Sitting and staying are natural dog behaviors that correspond to lower positions in the social hierarchy and serve as a time out. It teaches the dog that the owner is the leader and deserving of deferential behavior, and all cues must be taken from the owner. This is very important because at the crux of aggressive problems is the fact that these dogs are abnormal; they are incapable of making appropriate, in-context distinctions. These dogs exhibit inappropriate, out-of-context behavior.
Early intervention must be aimed at achieving excellent voice control and teaching the dog to make better context distinctions by taking cues from the owner. (Overall, 1997)
Dogs exhibiting dominance aggression challenge and threaten their owners or other humans for control by staring, barking, or growling when given commands. They lean on their owners, growling or biting when disturbed while sleeping or stepped over, or frequently have the “last word” when verbally corrected, and when physically punished, become more aggressive. Absolutely no physical punishment must be used. (Overall, 1997)
It is very important for all dogs to receive some sort of obedience training. Early testing of pups may help with early recognition of future behavioral problems. It must be emphasized that most dogs with behavioral problems are not just misbehaving, they are not normal, and to treat them as normal, but misbehaving animals and expect normal responses to ever intensifying corrections, is dangerous to the pet and the client alike. (Overall, 1997) It is never appropriate to recommend to an owner to hang a dog from a choker collar to subdue aggression. (Myles, 1991)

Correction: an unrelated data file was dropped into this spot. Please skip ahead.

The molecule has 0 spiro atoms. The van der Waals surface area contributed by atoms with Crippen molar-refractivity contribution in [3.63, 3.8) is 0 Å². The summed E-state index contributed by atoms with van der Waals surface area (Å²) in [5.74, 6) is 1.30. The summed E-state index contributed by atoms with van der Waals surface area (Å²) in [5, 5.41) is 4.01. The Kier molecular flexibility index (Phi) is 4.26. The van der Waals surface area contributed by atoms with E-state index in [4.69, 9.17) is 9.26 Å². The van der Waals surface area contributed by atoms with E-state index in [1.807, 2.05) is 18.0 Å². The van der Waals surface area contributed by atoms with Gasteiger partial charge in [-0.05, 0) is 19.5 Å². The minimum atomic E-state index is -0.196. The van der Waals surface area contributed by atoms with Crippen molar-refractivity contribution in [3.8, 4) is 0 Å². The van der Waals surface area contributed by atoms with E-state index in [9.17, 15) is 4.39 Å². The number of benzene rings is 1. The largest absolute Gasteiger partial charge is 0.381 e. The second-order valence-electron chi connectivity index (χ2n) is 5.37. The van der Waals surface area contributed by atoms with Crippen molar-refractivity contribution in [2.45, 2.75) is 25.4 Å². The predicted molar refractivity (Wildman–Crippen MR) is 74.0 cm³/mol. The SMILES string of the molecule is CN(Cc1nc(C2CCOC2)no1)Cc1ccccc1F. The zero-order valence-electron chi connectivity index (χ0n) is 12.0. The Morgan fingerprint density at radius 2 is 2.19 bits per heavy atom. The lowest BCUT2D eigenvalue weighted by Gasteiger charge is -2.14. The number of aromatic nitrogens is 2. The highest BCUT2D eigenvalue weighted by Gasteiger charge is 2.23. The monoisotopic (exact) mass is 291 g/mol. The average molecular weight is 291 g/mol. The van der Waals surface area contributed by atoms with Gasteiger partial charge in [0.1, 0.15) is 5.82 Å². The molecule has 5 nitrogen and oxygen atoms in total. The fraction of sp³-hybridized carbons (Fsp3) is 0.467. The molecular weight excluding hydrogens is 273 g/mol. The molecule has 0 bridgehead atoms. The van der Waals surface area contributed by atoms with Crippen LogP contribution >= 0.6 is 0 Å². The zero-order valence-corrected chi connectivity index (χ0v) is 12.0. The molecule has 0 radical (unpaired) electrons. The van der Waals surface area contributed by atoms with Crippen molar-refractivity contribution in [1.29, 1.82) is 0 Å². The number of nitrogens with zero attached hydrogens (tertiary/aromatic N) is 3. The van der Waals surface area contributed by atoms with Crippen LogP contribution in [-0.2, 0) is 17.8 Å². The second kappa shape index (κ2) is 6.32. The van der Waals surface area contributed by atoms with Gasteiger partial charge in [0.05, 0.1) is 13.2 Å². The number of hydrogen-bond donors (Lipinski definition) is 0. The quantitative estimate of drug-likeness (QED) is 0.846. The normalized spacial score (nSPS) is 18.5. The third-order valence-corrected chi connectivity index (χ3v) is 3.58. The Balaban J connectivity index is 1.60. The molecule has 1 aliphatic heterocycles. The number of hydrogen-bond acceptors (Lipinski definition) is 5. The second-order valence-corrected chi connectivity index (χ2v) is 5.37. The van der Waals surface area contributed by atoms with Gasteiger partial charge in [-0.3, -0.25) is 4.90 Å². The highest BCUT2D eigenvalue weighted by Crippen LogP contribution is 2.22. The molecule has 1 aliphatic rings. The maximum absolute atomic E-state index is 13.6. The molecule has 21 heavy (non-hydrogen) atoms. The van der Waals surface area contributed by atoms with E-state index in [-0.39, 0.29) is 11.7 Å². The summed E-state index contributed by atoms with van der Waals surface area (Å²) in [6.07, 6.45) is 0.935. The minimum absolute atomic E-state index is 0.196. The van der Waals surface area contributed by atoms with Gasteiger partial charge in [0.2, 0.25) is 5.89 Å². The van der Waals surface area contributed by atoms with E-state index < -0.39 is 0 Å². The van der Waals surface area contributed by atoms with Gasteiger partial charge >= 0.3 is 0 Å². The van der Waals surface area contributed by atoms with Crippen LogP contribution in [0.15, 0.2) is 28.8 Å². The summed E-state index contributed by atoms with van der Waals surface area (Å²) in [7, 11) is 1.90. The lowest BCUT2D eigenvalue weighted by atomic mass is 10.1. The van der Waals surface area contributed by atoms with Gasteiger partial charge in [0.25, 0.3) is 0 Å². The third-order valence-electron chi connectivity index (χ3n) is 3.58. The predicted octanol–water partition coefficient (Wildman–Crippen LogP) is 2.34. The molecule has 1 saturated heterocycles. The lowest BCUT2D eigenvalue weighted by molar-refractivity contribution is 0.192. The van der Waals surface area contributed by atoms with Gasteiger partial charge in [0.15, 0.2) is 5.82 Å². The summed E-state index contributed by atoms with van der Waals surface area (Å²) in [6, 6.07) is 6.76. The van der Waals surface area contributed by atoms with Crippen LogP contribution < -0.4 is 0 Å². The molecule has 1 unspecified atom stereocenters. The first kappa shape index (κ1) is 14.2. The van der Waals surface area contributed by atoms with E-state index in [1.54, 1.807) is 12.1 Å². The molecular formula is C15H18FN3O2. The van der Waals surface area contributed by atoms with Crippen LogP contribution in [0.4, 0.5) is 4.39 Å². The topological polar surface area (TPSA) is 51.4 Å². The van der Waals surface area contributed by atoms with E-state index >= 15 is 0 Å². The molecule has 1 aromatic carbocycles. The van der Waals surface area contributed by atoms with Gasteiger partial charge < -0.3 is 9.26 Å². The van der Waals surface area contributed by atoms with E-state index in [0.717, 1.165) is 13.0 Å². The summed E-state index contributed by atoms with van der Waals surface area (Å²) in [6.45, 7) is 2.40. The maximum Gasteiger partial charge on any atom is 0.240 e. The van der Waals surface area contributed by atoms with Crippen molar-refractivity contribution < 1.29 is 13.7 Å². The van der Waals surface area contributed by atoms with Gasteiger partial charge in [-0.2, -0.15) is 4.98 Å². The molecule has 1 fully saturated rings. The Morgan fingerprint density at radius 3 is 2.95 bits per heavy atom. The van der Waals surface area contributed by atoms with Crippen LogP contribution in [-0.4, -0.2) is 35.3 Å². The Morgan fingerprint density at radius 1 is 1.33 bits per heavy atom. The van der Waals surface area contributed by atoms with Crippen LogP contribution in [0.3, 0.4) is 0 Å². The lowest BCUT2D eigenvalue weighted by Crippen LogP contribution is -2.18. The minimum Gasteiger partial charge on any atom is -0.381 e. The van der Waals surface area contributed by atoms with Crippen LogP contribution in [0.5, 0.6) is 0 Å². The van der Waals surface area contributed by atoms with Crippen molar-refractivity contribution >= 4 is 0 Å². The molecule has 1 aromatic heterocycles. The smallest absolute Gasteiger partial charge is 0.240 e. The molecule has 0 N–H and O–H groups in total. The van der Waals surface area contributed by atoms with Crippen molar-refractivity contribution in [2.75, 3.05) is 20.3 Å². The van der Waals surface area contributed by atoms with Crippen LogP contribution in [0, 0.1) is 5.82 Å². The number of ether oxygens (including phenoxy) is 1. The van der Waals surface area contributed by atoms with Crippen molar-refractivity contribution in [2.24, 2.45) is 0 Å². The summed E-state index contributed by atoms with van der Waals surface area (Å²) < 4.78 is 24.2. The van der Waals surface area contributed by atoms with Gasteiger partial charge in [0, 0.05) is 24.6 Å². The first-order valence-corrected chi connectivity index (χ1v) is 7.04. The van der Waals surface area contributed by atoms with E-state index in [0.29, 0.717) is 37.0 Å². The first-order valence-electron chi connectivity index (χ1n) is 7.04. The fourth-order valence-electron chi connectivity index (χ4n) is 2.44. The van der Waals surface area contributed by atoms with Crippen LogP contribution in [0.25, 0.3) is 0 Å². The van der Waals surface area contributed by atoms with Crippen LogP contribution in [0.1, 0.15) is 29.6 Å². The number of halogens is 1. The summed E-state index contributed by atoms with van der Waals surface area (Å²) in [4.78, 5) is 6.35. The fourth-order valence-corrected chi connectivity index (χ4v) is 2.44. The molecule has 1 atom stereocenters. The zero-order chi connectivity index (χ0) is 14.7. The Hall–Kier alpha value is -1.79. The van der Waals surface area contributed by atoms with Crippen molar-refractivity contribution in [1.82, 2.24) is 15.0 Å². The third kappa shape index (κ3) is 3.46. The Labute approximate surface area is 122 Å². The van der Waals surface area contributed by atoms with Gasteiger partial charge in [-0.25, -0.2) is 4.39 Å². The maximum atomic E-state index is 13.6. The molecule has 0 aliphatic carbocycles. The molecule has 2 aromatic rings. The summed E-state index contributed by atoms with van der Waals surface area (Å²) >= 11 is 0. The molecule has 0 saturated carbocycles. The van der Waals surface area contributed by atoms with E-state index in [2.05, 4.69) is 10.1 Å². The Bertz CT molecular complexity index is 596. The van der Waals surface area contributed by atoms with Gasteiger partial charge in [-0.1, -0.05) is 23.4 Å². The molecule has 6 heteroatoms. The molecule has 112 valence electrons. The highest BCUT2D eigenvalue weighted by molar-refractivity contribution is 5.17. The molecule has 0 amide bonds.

Types of Aggression
There are many different classifications of aggression. I will use the classifications Dr. Overall uses in her book. They are maternal, play, fear, pain, territorial, protective, inter-dog, redirected, food-related, possessive, predatory dominance and idiopathic aggression. It is important to realize that some dogs can exhibit several different types of aggression.
Dominance Aggression is the number one canine behavioral problem. Dominance is not defined as aggression on the part of the dominant” animal, but rather as the withdrawal of the “subordinate”. (Gartlan, 1968; Rowell, 1972, 1974) The behavior of the lower status individuals, not the higher ranking one, is what determines the relative hierarchical rank. Truly dominant dogs will tolerate lesser ranking dogs, as long as they defer to the dominant dog. Through the use of body language, dogs are able to communicate and avoid actual combat. A stare, a slightly raised lip, or raised hackles, are usually enough to make a lower ranking dog back down. Whenever two dogs feel they have equal status, a fight may occur.
Dominance aggression is an abnormal, inappropriate, out-of-context aggression, that is manifested by dogs toward people when the “resource” is access to control. It is likely that dominance aggression, like most other diagnosis of aggression, are manifestations of an underlying anxiety disorder.